Al Qaeda Eyeing Copters, Limos?

Al Qaeda may attempt to launch attacks in U.S. cities using helicopters or rented limousines packed with explosives as weapons, the FBI said in two nationwide bulletins.

Terror operatives could attempt to hijack commercial, charter or tourist helicopter flights and use them in suicide attacks against buildings, parades or sporting events, said one of the intelligence bulletins obtained Monday by The Associated Press.

Helicopters and limousines could both help terrorists get closer to targeted buildings, the FBI warnings said. The warnings were sent Friday night by the FBI and the Homeland Security Department to 18,000 state and local law enforcement agencies, other government officials and private groups.

Although the Bush administration's recent heightened terror alert was confined to financial institutions in New York, Newark, N.J., and Washington, the FBI said al Qaeda was interested in using helicopters to attack "any densely populated area of symbolic, economic or financial importance" in the United States.

The other bulletin warns that al Qaeda has frequently used rented cars and trucks for bomb attacks in the past — including the 1993 attack on the World Trade Center — and may do so again.

Limousines, the FBI said, could be especially useful to terrorists because they are larger than regular cars and might draw less suspicion than trucks.

"Limousines often convey an impression of authority or prestige, which may facilitate their access to specific locations in a building or a facility denied to the general public," the FBI bulletin said.

The FBI says it has no credible, specific evidence about the method, timing or location of any al Qaeda attack inside the United States. But the bulletins come amid a steady stream of intelligence indicating that the terror group intends to strike in the months leading to the Nov. 2 presidential election.

The FBI bulletins were also issued after arrests in Pakistan and Britain of several key al Qaeda operatives and the seizure of computers, computer files and other evidence. U.S. officials say they are hopeful that this lode of information might be critical to disruption of plots that may be in the final stages.

Three laptop computers and 51 discs seized in the July 24 raid in Pakistan, Time magazine reported, quoting an unidentified U.S. law enforcement official.

Time magazine correspondent Doug Waller said on CBS News' The Early Show the very-detailed surveillance reports were "breath-taking" in their sophistication.

"It has details on the load-bearing capabilities of the (Citigroup building in Manhattan) and how it would be able to withstand any particular type of explosion," he said.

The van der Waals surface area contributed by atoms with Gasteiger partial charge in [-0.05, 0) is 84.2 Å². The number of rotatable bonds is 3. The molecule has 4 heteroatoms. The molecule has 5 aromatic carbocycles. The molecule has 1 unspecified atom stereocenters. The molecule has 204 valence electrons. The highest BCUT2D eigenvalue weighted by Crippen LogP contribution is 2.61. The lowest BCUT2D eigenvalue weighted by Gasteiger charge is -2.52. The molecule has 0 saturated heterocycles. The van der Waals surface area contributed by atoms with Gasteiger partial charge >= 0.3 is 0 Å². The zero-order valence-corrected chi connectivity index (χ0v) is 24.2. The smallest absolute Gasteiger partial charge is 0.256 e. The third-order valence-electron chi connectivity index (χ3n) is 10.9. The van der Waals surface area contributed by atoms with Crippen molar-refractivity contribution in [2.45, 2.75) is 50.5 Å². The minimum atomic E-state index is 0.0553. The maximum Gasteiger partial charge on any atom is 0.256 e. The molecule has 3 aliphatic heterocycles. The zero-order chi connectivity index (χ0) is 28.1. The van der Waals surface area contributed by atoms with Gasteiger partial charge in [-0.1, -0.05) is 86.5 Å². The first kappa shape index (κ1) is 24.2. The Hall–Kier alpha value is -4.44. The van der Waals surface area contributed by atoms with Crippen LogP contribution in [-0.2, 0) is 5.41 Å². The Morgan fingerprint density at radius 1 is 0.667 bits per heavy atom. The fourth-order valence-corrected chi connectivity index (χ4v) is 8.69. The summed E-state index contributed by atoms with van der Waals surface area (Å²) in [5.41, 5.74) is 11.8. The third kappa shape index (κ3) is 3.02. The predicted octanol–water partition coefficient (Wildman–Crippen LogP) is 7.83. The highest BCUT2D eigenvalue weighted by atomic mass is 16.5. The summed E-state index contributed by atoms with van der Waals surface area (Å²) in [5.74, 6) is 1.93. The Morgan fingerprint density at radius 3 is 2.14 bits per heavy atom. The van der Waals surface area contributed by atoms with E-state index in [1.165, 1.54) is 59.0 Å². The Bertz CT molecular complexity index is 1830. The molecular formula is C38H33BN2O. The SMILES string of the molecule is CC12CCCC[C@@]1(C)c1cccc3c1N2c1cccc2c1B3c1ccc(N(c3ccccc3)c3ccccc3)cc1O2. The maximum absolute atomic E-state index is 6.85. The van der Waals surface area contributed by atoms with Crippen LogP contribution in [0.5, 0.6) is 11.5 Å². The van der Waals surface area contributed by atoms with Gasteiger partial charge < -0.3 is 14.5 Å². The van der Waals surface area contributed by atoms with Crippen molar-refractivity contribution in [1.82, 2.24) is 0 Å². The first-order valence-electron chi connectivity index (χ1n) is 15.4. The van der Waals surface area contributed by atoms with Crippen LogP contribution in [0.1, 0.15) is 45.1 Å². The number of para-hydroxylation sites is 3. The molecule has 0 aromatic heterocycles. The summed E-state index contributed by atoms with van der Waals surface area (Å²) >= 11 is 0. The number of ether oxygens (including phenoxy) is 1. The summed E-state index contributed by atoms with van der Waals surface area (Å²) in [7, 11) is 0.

On the helicopter leads, the FBI says it has information that indicates al Qaeda operatives have considered using helicopters packed with explosives in an unspecified attack.

Helicopters might also be used to spread chemical or biological agents in the ventilation systems of high-rise buildings, the FBI bulletin said.

"Terrorists may view helicopters as an attractive weapon due to their maneuverability and non-threatening appearance when flying at low altitudes," the FBI said.

"Clearly, using small helicopters would be less than 1/100th of the effect of flying a 757 into a building," said CBS News Terrorism Consultant Randall Larson. "It might be more of just a brain-storming session with al Qaeda about ways they can do things."

Police around the country are being urged by the FBI to pay extra attention to commercial and private helicopter operations and schools. The businesses also are warned to be alert to anyone with undue interest in helicopter payloads and security procedures and to set up screening and identification procedures for passengers and cargo.

Passenger screening prior to liftoff may be required as early as this week, although some helicopter operators say they've beefed up security on their own anyway.

Metal detectors also are suggested for screening of helicopter passengers to discourage them from "carrying weapons or dangerous items on board charter or tour helicopters," the FBI said.

Vigilance also is being urged for car and truck rental companies, particularly for any activities suggesting that customers may be involved in preparations for an upcoming attack. These include:

  • Customers who give vague or unverifiable information, or who insist on paying in cash.
  • Inquiries about whether vehicles can be modified to carry heavier loads or increased fuel.
  • Questions about a limousine's exact length, height or interior volume.
  • Customers who appear to have "burns or chemical exposure symptoms" and who provide vague or illogical explanations about the injuries.
  • People who make suspicious attempts to get a job at a vehicle rental agency.